When a Category 5 hurricane hit Texas, killing 58, Cameron Byler and Bob Dixon of Texas Baptist Men (TBM) set up "buddy-burners" in the back of a pickup truck and began serving hot food. The year was 1967, the storm was Hurricane Beulah, and Byler and Dixon were the first Southern Baptist disaster relief team. Byler later coordinated Baptist volunteers in different states to form Southern Baptist Disaster Relief, forging a Southern Baptist partnership with the American Red Cross.
Forty-one years after Beulah, Texas has seen an outpouring of support from across the nation in the wake of Hurricanes Gustav and Ike. But it helps that the state already has a solid network of faith-based organizations, including faith-based disaster relief organizations. Joe Conway, public relations officer for Southern Baptist Disaster Relief, said, "Texas has the volunteers, history, and infrastructure to give it a strong disaster relief network."
On Aug. 30, TBM deployed to help evacuees from Hurricane Gustav, preparing 15,000 meals for evacuees and volunteers by Sept. 1. On Sept. 17, over 1,000 TBM volunteers served 155,000 meals to people in Texas. Over 100 volunteers provided 1,300 showers and did 457 loads of laundry. As of Sept. 17, of the 31 Southern Baptist units in Texas, three were Southern Baptist of Texas and 16 were Texas Baptist Men.
Conway notes that almost every community in Texas has a Southern Baptist Church. These churches form a tight network that helps relief volunteers find the people who need aid. Baptist and other churches also serve as aid centers, creating makeshift shelters and taking in hundreds of evacuees.
The churches also aid national organizations. Casey Calamusa, a spokesman for World Vision, said World Vision had a good response to its call for local Dallas volunteers: "We have had pastors come out and people from the congregation, all looking to serve. We are extremely thankful for the faith community in Dallas and the boon that they have been to World Vision's relief efforts." On Sept. 16, World Vision sent out 1,000 hygiene kits that Dallas volunteers helped assemble, with an additional 1,000 hygiene kits on the way.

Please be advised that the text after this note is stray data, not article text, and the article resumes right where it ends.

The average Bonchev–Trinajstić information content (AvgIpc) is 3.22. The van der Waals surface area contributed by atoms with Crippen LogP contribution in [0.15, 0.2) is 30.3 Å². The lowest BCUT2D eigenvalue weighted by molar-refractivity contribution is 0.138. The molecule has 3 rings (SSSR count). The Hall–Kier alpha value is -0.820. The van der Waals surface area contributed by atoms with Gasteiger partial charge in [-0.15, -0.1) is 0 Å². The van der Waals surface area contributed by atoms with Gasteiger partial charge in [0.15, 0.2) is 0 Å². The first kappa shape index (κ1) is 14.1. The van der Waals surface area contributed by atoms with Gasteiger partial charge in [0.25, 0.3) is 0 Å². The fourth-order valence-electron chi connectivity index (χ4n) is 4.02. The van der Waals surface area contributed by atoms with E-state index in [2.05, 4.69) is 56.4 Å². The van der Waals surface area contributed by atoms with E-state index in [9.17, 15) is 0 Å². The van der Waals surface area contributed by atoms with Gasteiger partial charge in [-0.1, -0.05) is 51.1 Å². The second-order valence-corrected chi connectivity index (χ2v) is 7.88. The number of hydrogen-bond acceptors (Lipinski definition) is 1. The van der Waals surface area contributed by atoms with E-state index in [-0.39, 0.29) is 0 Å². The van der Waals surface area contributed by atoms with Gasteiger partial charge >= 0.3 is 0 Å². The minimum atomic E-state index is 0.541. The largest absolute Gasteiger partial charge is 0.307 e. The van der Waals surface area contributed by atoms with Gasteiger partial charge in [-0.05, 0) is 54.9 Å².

Texas also has a statewide network to coordinate faith-based volunteers. OneStar Foundation: Texas Center for Social Impact helps coordinate donations, relief efforts, and Texas' Faith-Based and Community Initiative. Through its website, TexasResponds.org, disaster response organizations can publicize their needs and donors can respond with specific donations. This minimizes unnecessary donations and helps organizations get exactly what they need.
OneStar emergency management coordinator Kelley Adams also works with the State Operations Center. It's an important networking role, she said: "It allows you to literally be coordinating disaster relief efforts next to state agencies and voluntary organizations. Despite the stress of the situation, we build rapport and trust through disasters, because we know that we're really all in it together to help get people on the road to recovery."
This includes non-Christian organizations like Mormon Helping Hands, which has over 700 Texas Mormons helping to provide food boxes, water, hygiene kits, cleanup kits, and roof tarps. Houston also has an interfaith coordinator for disaster relief, Jennifer Posten, who helps the faith-based community teach its members about disaster preparedness and prepare their own houses of worship for disaster.
The strong local infrastructure should help combat "hurricane fatigue," with national volunteers spread thin. Local churches can also follow up on the relationships forged by national organizations. As of Sept. 17, in its work for both Gustav and Ike, Southern Baptist Disaster Relief had made over 1,000 chaplaincy contacts and over 11,000 ministry contacts and had heard 96 professions of faith.
The volunteer efforts in Texas also drew some official recognition. U.S. Sen. Kay Bailey Hutchison, R-Texas, called the response of local churches and Baptist men "an incredible outpouring" during a Sept. 17 speech to Congress: "There are so many good things happening."